And now the fun begins!

Things are getting interesting with the ZPU core, and it’s now pretty much where I want it for inclusion into other projects.

For use as a ROM loader in the PACE project I needed something that wouldn’t eat either too many logic elements or Block RAMs, and the ZPU looked to be the ideal candidate. It may also be possible to use it as an IDE-to-SD Card bridge for certain older projects that expect to run from Compact Flash card, but time will tell.

My first experiments with loading files from SD card worked out fairly well, but the code size was quite large – I was struggling to stay within 8KB (16 M4K blocks!), and had not a hope of squeezing it into 4KB. A big part of the problem was the emulation block at the beginning of the ROM. The first kilobyte or so in a ZPU program is devoted to software implementations of the optional instructions. Whether this code is ever used depends upon which variant of the CPU core is in use, and also which compiler flags are supplied when building the program, so my goal over the last few days has been to eliminate the need for emulated instructions in the Boot ROM without bloating the ZPU itself too much.

It’s possible to prevent the compiler emitting some of the optional instructions, by way of the -mno-??? switches. A complete list can be found by typing “zpu-elf-gcc –target-help”.

The first snag is that the pre-compiled toolchain has a bug which prevents the -mno-neg switch from working. I’ve submitted a patch, and the repo here contains the fix, but there’s no fixed binary as yet.

The -mno-*shift* flags also don’t work, and cause GCC to throw an internal error instead of emitting equivalent code. This means that in order to remove the emulation table I have no choice but to implement the shift instructions in HDL. This I have now done, along with a few other instructions. If I ask the compiler not to emit a select few instructions, like so:

-mno-poppcrel -mno-pushspadd -mno-callpcrel -mno-byteop -mno-shortop -mno-neg

Then I can get away with omitting the exception table, provided I don’t use division or modulo in the Boot ROM.
In combination with enabling “relaxation” while linking, by supplying the following argument to the linker:


the Boot ROM is now under 4k.

The Boot ROM currently loads a splash screen into SDRAM, then loads and runs dhry.bin, which does a Dhrystone benchmark and prints the result to the RS232 serial port.

The CPU itself now takes just under 965 logic elements, runs at 133Mhz and turns in a shade over 1.5 DMIPS when running from uncached SDRAM.
The entire SoC with CPU, SDRAM controller, VGA controller, SPI and UART takes 2001 logic elements.

For anyone interested in playing with this, source is on my GitHub page, and I’ve also made a binary snapshot for the DE1 board, based on this tag.
(Put dhry.bin and splash.raw on an SD card, and upload the .sof file to the DE1 board.)

5 thoughts on “And now the fun begins!

  1. Hmmm… with the ZPU being stack-based the data access patterns should be fairly simplistic. I wonder if a (very) small data cache, organized as “rotating barrel” (in lack of a better word) wouldn’t have a very nice hit rate. E.g., 256 32-bit entries, one 8-bit value denoting “bottom”, one 8-bit value denoting “top”. Push would store another entry in the cache and advance top, on wraparound bottom would be advanced etc.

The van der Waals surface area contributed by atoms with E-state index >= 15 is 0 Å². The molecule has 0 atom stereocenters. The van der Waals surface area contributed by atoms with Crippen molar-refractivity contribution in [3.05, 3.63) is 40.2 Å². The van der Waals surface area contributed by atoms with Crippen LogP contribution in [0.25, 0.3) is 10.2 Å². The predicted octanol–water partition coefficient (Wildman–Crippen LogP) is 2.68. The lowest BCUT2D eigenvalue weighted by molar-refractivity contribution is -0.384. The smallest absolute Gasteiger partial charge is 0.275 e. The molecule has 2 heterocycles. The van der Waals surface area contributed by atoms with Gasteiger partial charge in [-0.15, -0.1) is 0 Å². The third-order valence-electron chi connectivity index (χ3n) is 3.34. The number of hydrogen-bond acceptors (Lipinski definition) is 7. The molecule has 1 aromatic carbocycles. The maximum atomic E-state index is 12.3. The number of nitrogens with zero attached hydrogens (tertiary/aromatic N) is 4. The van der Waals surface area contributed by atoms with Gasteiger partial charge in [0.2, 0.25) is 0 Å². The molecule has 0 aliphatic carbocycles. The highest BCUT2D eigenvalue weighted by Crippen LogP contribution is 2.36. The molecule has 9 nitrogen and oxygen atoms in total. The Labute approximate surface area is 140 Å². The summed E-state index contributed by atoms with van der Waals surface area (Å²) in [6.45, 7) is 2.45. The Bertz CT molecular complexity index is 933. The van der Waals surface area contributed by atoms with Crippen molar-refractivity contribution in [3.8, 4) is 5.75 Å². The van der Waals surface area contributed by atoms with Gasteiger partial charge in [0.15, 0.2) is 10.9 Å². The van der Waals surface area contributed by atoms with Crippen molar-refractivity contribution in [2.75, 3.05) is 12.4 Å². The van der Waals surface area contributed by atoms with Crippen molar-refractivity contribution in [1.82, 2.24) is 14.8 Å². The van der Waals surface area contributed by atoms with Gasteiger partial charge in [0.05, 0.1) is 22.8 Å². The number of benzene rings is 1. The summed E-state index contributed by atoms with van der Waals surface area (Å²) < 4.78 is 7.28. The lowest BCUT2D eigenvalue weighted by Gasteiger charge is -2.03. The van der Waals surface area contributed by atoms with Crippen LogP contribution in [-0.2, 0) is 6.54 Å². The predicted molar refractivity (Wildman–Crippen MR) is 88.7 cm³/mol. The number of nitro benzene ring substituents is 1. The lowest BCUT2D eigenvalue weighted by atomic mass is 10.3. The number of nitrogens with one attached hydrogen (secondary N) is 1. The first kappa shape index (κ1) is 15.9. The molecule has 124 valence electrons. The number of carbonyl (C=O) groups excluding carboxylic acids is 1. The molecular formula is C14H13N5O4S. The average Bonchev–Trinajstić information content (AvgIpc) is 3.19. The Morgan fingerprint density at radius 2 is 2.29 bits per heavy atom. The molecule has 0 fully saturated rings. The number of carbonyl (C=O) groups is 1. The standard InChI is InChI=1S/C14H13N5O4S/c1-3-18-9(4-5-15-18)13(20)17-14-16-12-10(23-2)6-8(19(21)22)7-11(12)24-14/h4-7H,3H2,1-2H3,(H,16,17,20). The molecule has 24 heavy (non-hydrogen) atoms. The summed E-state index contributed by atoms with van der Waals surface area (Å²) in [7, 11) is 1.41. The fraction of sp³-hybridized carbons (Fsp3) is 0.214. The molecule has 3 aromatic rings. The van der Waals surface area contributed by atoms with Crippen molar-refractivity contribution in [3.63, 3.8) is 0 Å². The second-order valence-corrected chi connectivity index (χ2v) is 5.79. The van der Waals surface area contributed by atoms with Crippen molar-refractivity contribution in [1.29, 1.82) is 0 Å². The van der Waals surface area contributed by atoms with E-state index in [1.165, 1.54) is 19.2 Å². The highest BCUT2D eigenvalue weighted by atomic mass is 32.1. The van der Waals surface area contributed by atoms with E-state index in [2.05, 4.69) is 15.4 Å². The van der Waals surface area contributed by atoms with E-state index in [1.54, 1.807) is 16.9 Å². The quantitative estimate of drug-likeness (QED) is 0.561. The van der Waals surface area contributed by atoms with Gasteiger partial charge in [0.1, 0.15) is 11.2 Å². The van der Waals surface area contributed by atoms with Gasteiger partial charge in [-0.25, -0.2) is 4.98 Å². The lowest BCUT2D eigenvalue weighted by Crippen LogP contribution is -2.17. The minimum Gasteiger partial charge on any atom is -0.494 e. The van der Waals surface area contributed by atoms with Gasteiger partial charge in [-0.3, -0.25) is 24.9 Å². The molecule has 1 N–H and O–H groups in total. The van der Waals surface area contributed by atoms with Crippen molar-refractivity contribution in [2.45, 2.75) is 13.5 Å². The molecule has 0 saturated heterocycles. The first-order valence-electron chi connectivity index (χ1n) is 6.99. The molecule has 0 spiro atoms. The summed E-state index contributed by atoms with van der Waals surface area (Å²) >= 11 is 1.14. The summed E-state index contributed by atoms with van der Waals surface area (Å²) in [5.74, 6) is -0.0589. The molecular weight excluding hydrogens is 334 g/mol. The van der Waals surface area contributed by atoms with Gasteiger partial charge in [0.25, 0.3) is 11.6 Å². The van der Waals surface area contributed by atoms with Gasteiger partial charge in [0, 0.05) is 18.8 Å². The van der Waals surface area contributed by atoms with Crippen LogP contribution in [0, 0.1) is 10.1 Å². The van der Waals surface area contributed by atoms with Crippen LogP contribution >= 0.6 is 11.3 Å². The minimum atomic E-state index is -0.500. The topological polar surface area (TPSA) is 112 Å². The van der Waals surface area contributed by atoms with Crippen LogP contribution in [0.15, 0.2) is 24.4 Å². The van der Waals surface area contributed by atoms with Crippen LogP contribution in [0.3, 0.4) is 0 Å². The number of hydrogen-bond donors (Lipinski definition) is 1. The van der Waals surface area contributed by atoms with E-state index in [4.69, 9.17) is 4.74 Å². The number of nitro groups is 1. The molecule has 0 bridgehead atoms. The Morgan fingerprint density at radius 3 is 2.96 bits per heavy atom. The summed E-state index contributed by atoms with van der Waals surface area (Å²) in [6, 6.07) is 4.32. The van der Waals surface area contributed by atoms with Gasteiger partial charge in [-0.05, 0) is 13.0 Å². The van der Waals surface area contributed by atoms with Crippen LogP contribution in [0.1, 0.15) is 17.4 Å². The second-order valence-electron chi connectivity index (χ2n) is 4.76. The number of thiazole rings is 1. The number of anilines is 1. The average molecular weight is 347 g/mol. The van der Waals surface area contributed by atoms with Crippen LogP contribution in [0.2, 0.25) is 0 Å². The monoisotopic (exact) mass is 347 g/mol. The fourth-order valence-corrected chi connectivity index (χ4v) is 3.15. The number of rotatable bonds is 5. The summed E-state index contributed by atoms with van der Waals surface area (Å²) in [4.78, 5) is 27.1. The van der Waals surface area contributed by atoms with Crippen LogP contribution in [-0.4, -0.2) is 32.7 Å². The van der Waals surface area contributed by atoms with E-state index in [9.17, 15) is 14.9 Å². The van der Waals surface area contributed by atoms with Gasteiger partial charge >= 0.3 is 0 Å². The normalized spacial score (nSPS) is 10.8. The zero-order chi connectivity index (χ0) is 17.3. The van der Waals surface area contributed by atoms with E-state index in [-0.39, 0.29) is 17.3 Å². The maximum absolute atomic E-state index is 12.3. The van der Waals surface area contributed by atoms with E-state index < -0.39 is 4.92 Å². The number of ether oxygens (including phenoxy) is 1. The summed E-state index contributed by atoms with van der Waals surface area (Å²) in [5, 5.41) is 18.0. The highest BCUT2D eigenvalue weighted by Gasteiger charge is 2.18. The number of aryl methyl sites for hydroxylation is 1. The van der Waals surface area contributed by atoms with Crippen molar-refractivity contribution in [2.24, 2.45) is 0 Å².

Would obviously inflate the core 😉

    • Yes, I’m sure you’re right – and it’s certainly something to play with.

      As it’s currently arranged, this version of the core has the stack in Block RAM, so the stack is already very fast, but it would be very interesting to look at making the stack automatically copy its contents to SDRAM on wraparound to make the stack effectively unlimited in size.

      • Ah, it appears I didn’t read deep enough to notice that the stack is not in SDRAM – I thought that every push/pop operation would go basically “unfiltered” to memory. 😉

        1.6 DMIPS at 133 Mhz (is this FPGA clock or “effective” ZPU clock? I’m unexperienced in FPGA development, but I think I recall that, e.g., the TG68k core usually runs at a much lower effective clock than the FPGA and wonder if this is also the case for ZPU) sounds pretty anemic. Is this mostly bottlenecked on fetching instructions and operands?

        • That’s the thing with the ZPU – there are multiple implementations, so it’s hard to keep track of which variant does what! I haven’t helped by introducing yet another variant! The “full” version of the core *does* put the stack in external memory.

          The traditional “small” version of the core has both stack and program in Block RAM, and can only access external addresses via load and store, for IO operations.

          My variant of the small ZPU has (optionally) more instructions implemented in hardware, and can execute instructions either from Block RAM or external RAM.

          The ZPU runs at the full sysclock speed (though I pulled that back to 125MHz for reliability.) And yes, 1.5 DMIPS is a bit weedy – that’s partly because I haven’t implemented loadb / loadh (The ZPU’s weakest operations are byte reads and writes, which dominate the Dhrystone test.), partly because instructions are being fetched from uncached SDRAM (the core can manage nearer 6 DMIPS running from Block RAM) and partly just the inefficiency of the stack-based architecture compared with a register-based CPU.

          I suspect that with a 32-bit-based workload and a decent cache on the SDRAM, the ZPU would perform rather better.

Leave a Reply

Your email address will not be published. Required fields are marked *